Consensus requires all members of a group to arrive at a decision with which everyone genuinely agrees. Compromise involves decisions that result from negotiation and a give-and-take in order to arrive at a decision that is acceptable to all members of a group. Under majority vote, the final decision is the one that is supported by the majority of the group. In the decision by leader approach, the leader imposes his or her decision on the entire group. Formal negotiation and arbitration often involve facilitation by an impartial "third party" who helps to reconcile opposing positions.
Roles and Responsibilities
In most groups, particular roles (i.e., patterns of behavior) emerge. In a classic article on this subject, Kenneth Benne and Paul Sheats (1948) identified three broad categories of roles that typically occur during group interactions: task completion roles, group building and support roles, and individualistic roles.
Task completion roles are those roles that are related to the completion of a given job or activity. Examples of task completion roles include information seeker, opinion seeker, information giver, recorder, coordinator, and evaluator-critic.
Group building and support roles are those roles that are related to encouraging the social development of the group. Examples of these roles include encourager, harmonizer, compromiser, gatekeeper/expediter, observer, and follower.
Individualistic roles are generally the less desireable roles. These roles contribute negatively to the group both in terms of progress toward completion of a task and group development and climate. Examples of individualistic roles include aggressor, blocker, recognition seeker, dominator, and special-interest pleader.
A particularly critical role in any group is that of leader. Essentially, the role consists of guiding the group. A great deal has been written about leadership, and there are many different points of view on the topic. Summarizing this literature in a simple way, Michael Useem (1998) explains that leadership requires a vision of what needs to be done and why, as well as a commitment to action (i.e., to implementation of the vision).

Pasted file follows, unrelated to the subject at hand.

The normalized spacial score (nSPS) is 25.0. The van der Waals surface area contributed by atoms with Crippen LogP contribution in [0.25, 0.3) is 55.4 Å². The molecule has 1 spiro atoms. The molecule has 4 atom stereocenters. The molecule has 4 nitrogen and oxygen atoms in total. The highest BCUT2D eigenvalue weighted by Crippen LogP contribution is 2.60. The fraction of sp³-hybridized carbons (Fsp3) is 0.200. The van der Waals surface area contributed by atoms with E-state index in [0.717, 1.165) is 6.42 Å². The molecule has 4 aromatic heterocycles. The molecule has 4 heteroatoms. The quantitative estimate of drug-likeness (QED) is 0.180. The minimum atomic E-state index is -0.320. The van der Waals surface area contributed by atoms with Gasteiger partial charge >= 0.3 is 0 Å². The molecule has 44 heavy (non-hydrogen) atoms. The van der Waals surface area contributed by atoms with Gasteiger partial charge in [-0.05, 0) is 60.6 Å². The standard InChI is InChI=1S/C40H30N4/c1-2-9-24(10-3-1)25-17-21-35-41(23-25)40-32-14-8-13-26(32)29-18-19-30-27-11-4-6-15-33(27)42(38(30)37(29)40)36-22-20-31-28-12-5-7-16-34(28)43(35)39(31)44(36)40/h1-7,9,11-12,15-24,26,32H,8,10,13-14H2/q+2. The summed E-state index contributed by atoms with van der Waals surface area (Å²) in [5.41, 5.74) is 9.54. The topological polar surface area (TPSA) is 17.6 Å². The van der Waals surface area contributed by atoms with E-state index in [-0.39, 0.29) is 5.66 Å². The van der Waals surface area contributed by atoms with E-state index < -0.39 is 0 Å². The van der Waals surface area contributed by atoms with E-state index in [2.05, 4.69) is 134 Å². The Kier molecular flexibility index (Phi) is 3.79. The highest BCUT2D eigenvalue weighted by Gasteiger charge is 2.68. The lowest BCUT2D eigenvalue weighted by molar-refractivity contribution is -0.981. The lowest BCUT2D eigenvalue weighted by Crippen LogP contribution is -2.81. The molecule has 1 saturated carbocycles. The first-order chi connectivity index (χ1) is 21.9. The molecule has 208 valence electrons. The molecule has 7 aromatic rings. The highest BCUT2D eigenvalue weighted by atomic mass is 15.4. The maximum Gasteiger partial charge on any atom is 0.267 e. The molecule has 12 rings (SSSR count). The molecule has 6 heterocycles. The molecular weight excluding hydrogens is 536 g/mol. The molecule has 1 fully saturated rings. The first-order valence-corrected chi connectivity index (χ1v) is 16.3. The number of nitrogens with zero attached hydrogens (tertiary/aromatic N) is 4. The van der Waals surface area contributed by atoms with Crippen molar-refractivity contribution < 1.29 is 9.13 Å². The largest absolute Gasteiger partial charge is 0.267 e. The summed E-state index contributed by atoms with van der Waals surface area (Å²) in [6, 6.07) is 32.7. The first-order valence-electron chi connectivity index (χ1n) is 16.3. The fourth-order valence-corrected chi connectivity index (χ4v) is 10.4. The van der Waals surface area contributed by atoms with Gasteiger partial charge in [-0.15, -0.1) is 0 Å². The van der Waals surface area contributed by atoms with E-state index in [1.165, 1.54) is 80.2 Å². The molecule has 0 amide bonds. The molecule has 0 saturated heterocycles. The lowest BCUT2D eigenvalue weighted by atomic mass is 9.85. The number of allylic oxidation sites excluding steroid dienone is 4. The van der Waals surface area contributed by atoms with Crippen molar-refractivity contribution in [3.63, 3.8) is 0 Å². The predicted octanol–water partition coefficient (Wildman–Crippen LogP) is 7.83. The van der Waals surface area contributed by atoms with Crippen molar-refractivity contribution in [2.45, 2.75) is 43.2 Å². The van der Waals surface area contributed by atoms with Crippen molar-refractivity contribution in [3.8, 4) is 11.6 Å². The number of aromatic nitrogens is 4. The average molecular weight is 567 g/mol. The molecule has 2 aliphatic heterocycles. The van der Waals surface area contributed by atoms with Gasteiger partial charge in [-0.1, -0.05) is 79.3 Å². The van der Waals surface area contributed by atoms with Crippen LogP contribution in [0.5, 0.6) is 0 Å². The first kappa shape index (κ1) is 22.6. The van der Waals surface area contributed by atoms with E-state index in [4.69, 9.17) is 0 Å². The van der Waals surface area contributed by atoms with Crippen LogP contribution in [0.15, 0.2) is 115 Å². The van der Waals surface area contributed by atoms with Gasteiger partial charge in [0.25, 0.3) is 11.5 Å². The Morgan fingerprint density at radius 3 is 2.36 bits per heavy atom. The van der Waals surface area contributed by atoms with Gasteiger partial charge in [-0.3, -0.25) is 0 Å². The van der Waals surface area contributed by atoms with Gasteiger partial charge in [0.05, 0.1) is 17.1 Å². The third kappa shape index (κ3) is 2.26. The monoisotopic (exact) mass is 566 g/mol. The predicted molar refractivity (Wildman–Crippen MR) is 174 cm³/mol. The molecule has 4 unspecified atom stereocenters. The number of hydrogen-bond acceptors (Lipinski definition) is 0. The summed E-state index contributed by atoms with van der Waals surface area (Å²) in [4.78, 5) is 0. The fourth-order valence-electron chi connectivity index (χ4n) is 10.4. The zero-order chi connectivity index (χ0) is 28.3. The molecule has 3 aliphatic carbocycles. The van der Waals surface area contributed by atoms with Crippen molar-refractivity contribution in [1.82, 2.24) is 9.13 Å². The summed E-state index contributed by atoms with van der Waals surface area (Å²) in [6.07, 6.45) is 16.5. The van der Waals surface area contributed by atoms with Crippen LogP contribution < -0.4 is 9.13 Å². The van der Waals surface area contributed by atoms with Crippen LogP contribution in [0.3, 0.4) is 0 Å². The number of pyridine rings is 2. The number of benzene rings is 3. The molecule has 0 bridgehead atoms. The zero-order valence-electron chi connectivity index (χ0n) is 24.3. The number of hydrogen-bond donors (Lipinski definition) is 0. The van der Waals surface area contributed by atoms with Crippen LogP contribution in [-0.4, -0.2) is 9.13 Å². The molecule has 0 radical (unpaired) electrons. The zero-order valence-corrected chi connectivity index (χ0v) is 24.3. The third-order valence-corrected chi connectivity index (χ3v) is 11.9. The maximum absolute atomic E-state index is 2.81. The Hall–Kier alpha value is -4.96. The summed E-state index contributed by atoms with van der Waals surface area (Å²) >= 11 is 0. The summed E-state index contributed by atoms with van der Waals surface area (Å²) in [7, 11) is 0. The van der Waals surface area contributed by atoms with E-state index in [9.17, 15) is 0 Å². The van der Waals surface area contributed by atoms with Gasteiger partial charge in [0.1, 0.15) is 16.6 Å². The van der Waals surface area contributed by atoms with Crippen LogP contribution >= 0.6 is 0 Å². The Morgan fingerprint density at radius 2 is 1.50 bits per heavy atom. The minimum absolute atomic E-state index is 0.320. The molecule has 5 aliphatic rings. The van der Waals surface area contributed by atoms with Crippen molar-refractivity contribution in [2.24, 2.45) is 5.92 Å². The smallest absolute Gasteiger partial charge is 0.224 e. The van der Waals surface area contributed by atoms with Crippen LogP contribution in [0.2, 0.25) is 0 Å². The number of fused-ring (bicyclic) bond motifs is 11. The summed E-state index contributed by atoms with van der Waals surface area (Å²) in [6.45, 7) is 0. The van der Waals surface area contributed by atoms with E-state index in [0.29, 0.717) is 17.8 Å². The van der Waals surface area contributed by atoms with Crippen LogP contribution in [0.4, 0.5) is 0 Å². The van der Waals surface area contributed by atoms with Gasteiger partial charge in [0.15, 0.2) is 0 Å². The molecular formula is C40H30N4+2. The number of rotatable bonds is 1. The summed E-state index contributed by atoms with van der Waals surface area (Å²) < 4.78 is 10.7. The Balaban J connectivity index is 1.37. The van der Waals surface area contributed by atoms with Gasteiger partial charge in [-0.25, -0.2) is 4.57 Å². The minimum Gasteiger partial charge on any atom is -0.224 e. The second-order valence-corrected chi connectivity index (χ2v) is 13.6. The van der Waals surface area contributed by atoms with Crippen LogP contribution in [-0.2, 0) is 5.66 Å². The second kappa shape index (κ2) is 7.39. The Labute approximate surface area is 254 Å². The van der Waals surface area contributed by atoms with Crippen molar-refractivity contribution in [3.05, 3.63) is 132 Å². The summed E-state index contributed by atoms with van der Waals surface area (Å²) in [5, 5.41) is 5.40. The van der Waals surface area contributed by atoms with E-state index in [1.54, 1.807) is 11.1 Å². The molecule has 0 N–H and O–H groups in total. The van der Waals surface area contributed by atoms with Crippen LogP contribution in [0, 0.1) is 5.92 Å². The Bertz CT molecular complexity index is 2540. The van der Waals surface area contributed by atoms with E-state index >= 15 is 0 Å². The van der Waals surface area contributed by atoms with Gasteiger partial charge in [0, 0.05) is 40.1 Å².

At a more microscopic level, the leadership role involves two sets of responsibilities: group maintenance functions and group achievement functions (Baird and Weinberg, 1981). Group maintenance activities include promoting participation, managing interaction, promoting cooperation, assuring that the needs and concerns of the members are addressed, arbitrating conflict, protecting the rights of individuals, modeling exemplary behavior, promoting group development, and assuming responsibilities for group dynamics. Group achievement functions include informing, planning, orienting, integrating, representing, coordinating, clarifying, evaluating, and motivating.
There are various theories about what constitutes effective leadership and how one acquires the necessary attributes to become a leader. One classical approach—the "great man" theory—holds that "leaders are born not made." Popular in the 1800s and early 1900s, this view held that some individuals inherit natural abilities that are necessary for effective leadership, while others do not.
"Trait" approaches, which were particularly popular in the first half of the twentieth century, contend that certain traits, such as being self-confident or outgoing, are essential if one is to be an effective leader. If one has these traits, they are likely to be successful in leadership roles.
Beginning in the 1950s, theories of leadership began to emphasize the importance of learned behaviors in effective leadership. Early behavioral theories often suggested that there was one best way to lead all groups in all situations, but subsequent theories have suggested the importance of situational leadership—adapting one's approach and behaviors to the particular group and circumstances that are involved in a given situation. More recent approaches see leadership as a set of social and communicative competencies and values that can and should be learned.
An understanding of roles and responsibilities is important for comprehending the dynamics of groups. An appreciation of the concepts is also very helpful for functioning effectively within groups and for contributing to group productivity and cohesiveness.
Baird, John E., Jr., and Weinberg, Sanford B. (1981). Group Communication, 2nd edition. Dubuque, IA: Brown.
Benne, Kenneth, and Sheats, Paul. (1948). "Functional Roles of Group Members." Journal of Social Issues 4:41-49.
Covey, Stephen. (1992). Principle-Centered Leadership. New York: Simon & Schuster.
Fisher, B. Aubrey. (1970). "Decision Emergence: Phases in Group Decision-Making." Speech Monographs 37:53-66.
Goleman, Daniel. (1994). Emotional Intelligence. New York: Bantam Books.
Kephart, William M. (1950). "A Quantitative Analysis of Intra-Group Relationships." American Journal of Sociology 55:544-549.
Komives, Susan R.; Lucas, Nancee; and McMahon, Timothy R. (1998). Exploring Leadership. San Francisco: Jossey-Bass.
Ruben, Brent D., and Stewart, Lea. (1998). Communication and Human Behavior, 4th edition. Boston: Allyn & Bacon.
Tichy, Noel M. (1997). The Leadership Engine. New York: Harper.
Tuckman, Bruce W. (1965). "Developmental Sequence in Small Groups." Psychological Bulletin 63:384-399.
Useem, Michael. (1998). The Leadership Moment. New York: Random House.
Wheatley, Margaret J. (1992). Leadership and the New Science. San Francisco: Berrett-Koehler.
Wilson, Gerald L., and Hanna, Michael S. (1986). Groups in Context. New York: Random House.
Brent D. Ruben